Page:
How does your cost structure compare to your competitors? Are you a low-cost producer, or are your costs above the industry average? For many businesses, these are critical questions, because position on the industry “cost curve” can have a real impact on profitability.

In many industries, relative cost position is not very important. Other factors, such as brand strength, number and location of retail outlets, or the level of customer service might be much bigger drivers of profitability. However, when products are relatively undifferentiated, or when prices and/or costs are volatile, cost curve position can be critical to profitability. Why is that?

  • Undifferentiated products tend to have lower profit margins, which amplifies small differences in cost structure
  • Volatile prices and/or input costs can cause companies high on the cost curve (i.e., with a significantly above-average cost structure) to become deeply unprofitably very quickly. A high-cost competitor may need to run at significant losses or even cease operations during extended price troughs or cost run-ups
  • Fluctuating demand and/or persistent overcapacity will cause the most damage to high-cost competitors; low-cost competitors are better able to survive and even thrive in those industries

A decade ago, American Airline was one of the industry cost leaders, along with Southwest Airlines. Both operated with a cost per seat-mile lower than their national competitors.  They were the “last man standing” after several competitors (United, Delta, Northwest, USAir) all went bankrupt in 2002-05. But after each of those bankruptcies, American’s competitors gained significant cost advantages:

  • They were able to rework existing union contracts and either shed (United, USAir, Delta) or defer (Northwest) some pension obligations
  • They were able to merge with (or be acquired by) rivals, gaining significant economies of scale as they consolidated routes and operations

As a result, American went from cost leader to cost laggard, with above-average employee costs (by one estimate, $800 million per year in additional labor costs) and sub-scale operations. In November, the airline declared bankruptcy, and earlier this month it announced plans to cut 13,000 jobs.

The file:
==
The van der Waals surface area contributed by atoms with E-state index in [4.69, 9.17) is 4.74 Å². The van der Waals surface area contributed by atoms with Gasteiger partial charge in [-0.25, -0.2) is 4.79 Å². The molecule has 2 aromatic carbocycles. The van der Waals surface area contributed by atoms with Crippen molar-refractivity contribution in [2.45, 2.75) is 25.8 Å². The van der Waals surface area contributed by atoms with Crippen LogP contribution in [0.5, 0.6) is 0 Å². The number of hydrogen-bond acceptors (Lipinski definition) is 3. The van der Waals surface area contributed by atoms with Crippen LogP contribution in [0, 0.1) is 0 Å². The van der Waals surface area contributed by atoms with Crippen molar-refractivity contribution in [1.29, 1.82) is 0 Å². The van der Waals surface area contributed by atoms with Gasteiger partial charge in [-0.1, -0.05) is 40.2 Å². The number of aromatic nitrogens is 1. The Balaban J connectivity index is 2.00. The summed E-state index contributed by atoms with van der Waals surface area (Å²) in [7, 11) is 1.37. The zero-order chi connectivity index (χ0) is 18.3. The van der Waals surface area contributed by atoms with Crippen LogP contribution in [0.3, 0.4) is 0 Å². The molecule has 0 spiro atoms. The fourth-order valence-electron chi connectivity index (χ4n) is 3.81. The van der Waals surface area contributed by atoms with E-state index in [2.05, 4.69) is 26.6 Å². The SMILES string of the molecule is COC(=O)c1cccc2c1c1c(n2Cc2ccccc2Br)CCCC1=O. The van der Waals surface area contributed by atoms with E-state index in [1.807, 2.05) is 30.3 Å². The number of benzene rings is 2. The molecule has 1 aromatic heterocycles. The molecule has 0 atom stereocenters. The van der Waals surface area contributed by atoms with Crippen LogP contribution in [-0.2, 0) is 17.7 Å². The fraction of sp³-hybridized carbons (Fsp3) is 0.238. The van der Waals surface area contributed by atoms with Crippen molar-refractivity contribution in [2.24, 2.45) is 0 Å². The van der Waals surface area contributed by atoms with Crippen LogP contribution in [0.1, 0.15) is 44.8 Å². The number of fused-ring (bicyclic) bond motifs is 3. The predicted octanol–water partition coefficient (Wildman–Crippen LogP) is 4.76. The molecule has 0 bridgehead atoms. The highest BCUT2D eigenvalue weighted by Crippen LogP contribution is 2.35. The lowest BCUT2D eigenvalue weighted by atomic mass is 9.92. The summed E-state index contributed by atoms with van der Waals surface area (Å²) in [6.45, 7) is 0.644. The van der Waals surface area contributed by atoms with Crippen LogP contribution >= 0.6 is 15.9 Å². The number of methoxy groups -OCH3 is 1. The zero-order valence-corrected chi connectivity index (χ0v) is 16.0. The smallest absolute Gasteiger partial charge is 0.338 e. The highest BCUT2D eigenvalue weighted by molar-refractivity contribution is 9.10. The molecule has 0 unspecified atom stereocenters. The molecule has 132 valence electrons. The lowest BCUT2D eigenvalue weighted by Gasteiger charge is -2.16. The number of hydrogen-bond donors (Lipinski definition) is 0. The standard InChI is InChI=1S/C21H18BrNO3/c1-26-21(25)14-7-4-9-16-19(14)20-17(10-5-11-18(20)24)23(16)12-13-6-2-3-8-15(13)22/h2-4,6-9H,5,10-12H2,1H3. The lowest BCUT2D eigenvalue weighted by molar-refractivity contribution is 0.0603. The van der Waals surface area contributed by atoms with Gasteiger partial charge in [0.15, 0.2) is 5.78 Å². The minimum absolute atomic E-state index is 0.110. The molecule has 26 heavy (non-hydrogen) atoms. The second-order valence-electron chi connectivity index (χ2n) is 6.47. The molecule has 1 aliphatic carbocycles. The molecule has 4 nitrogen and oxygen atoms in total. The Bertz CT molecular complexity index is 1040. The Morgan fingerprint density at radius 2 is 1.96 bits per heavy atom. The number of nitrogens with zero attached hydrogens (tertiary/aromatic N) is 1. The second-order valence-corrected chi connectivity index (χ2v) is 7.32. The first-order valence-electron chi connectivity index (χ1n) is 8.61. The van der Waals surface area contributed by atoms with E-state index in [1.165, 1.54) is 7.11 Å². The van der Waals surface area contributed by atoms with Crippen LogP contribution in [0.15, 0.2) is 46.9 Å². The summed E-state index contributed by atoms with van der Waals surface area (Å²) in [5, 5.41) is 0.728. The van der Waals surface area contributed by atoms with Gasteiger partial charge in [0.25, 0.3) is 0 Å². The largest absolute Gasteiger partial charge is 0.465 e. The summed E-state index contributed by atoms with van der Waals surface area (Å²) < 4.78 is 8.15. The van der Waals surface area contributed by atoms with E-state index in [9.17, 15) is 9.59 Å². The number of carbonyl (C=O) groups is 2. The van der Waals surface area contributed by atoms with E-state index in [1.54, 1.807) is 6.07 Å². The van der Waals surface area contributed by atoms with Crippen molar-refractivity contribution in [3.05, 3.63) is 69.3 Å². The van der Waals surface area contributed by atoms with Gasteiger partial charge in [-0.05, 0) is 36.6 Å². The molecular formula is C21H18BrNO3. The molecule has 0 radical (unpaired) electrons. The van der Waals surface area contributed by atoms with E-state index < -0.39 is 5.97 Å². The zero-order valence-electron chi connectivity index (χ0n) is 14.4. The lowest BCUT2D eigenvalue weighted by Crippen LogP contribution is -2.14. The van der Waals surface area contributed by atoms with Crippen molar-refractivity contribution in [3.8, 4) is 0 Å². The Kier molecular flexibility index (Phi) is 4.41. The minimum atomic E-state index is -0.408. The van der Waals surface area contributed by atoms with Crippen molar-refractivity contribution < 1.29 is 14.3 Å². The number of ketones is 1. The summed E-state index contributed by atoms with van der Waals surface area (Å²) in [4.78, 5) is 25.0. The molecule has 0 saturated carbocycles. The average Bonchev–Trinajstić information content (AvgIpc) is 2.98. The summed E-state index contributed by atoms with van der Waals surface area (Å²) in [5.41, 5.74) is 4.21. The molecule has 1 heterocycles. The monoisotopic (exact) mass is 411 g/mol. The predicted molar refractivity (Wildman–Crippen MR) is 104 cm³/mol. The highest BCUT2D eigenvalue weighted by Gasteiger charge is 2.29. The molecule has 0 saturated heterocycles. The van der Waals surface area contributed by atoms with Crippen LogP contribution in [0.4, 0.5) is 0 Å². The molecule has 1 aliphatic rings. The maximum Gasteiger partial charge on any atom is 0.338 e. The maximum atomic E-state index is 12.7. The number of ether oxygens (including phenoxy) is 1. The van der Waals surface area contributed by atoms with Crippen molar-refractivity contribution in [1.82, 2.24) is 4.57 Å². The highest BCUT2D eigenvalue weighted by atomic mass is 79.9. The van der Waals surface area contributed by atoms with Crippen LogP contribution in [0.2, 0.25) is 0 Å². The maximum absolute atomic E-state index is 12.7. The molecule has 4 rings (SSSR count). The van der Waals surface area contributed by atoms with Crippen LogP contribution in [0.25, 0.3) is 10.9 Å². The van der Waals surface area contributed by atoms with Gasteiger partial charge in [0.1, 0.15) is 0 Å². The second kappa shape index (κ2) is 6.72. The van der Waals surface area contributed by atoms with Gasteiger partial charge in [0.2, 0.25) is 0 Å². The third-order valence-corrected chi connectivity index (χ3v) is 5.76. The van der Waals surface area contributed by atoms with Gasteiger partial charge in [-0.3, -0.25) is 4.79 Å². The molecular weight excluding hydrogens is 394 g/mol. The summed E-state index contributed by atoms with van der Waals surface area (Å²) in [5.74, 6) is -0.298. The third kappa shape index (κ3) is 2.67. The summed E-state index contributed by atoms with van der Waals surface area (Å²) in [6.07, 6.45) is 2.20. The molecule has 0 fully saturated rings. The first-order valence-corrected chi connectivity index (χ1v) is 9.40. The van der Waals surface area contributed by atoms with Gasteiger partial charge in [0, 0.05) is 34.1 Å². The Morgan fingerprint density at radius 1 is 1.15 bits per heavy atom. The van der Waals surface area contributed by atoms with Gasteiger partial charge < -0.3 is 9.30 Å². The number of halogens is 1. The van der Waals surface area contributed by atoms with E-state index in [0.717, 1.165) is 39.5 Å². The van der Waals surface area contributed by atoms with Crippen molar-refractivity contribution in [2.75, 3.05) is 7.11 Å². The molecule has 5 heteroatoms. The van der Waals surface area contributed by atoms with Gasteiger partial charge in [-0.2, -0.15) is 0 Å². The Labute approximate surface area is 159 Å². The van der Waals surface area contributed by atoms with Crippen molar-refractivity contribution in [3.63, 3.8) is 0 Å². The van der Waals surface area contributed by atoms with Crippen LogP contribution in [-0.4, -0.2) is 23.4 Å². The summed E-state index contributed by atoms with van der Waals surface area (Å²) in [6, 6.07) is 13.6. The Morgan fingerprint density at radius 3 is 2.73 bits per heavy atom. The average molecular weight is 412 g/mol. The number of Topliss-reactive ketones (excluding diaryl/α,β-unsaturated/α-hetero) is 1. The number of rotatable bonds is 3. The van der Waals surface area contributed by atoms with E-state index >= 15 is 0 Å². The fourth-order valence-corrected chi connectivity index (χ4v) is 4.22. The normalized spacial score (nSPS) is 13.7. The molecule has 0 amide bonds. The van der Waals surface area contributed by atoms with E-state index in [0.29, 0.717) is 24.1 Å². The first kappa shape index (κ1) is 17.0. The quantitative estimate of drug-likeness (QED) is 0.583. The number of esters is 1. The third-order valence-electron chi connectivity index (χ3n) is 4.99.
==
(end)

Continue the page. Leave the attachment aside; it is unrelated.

For American to exit bankruptcy and thrive again, they must lower their position on the airline industry cost curve. Regrettably, this may come at great cost to their employees and customers:

  • American has asked the bankruptcy court to allow them to transfer much of their pension costs to the U.S. government. Current and former employees may find their pensions reduced, and the post-bankruptcy employee pension plans are likely to be much less rewarding
  • Unless American can eliminate unprofitable routes and consolidate operations, their cost structure will remain uncompetitive. Whether through merger or as an independent, American’s cost-cutting means it will no longer compete as fully in some markets, likely reducing consumer choice and causing prices to increase in some markets

Regrettably as well, the airline industry will remain challenging, for the reasons we outlined above (undifferentiated products, low margins, volatile prices and input costs, fluctuating demand). Therefore, should American successfully move down the cost curve, some other unfortunate airline may take its place at the high end of the cost curve.

Regrettably, serial bankruptcy may be the new industry norm.